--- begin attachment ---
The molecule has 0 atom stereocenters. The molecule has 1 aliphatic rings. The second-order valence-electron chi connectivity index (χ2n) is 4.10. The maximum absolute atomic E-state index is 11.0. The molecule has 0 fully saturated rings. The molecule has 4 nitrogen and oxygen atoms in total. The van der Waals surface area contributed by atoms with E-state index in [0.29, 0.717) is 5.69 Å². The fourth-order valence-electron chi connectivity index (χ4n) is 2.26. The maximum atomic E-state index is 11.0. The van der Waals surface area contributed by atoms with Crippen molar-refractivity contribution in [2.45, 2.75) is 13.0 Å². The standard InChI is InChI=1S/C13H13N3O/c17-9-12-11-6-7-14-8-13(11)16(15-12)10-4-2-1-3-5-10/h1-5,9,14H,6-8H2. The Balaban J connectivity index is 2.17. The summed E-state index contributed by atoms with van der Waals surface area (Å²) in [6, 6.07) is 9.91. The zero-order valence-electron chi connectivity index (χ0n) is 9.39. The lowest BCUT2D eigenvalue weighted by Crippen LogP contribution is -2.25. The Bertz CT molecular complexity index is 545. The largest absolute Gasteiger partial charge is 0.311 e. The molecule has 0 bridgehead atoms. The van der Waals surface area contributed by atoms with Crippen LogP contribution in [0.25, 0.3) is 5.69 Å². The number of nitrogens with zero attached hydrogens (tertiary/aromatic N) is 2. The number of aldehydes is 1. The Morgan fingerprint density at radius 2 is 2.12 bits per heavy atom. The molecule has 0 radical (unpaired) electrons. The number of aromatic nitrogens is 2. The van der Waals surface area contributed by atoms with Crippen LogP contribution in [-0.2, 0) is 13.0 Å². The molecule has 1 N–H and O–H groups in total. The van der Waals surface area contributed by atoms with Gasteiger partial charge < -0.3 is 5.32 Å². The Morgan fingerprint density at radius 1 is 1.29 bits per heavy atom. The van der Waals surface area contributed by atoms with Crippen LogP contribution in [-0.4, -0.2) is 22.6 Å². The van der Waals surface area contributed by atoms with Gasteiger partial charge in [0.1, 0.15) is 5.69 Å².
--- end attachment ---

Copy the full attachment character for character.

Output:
The molecule has 0 atom stereocenters. The molecule has 1 aliphatic rings. The second-order valence-electron chi connectivity index (χ2n) is 4.10. The maximum absolute atomic E-state index is 11.0. The molecule has 0 fully saturated rings. The molecule has 4 nitrogen and oxygen atoms in total. The van der Waals surface area contributed by atoms with E-state index in [0.29, 0.717) is 5.69 Å². The fourth-order valence-electron chi connectivity index (χ4n) is 2.26. The maximum atomic E-state index is 11.0. The van der Waals surface area contributed by atoms with Crippen molar-refractivity contribution in [2.45, 2.75) is 13.0 Å². The standard InChI is InChI=1S/C13H13N3O/c17-9-12-11-6-7-14-8-13(11)16(15-12)10-4-2-1-3-5-10/h1-5,9,14H,6-8H2. The Balaban J connectivity index is 2.17. The summed E-state index contributed by atoms with van der Waals surface area (Å²) in [6, 6.07) is 9.91. The zero-order valence-electron chi connectivity index (χ0n) is 9.39. The lowest BCUT2D eigenvalue weighted by Crippen LogP contribution is -2.25. The Bertz CT molecular complexity index is 545. The largest absolute Gasteiger partial charge is 0.311 e. The molecule has 0 bridgehead atoms. The van der Waals surface area contributed by atoms with Crippen LogP contribution in [0.25, 0.3) is 5.69 Å². The number of nitrogens with zero attached hydrogens (tertiary/aromatic N) is 2. The number of aldehydes is 1. The Morgan fingerprint density at radius 2 is 2.12 bits per heavy atom. The molecule has 0 radical (unpaired) electrons. The number of aromatic nitrogens is 2. The van der Waals surface area contributed by atoms with Crippen LogP contribution in [-0.2, 0) is 13.0 Å². The molecule has 1 N–H and O–H groups in total. The van der Waals surface area contributed by atoms with Gasteiger partial charge < -0.3 is 5.32 Å². The Morgan fingerprint density at radius 1 is 1.29 bits per heavy atom. The van der Waals surface area contributed by atoms with Crippen LogP contribution in [-0.4, -0.2) is 22.6 Å². The van der Waals surface area contributed by atoms with Gasteiger partial charge in [0.1, 0.15) is 5.69 Å².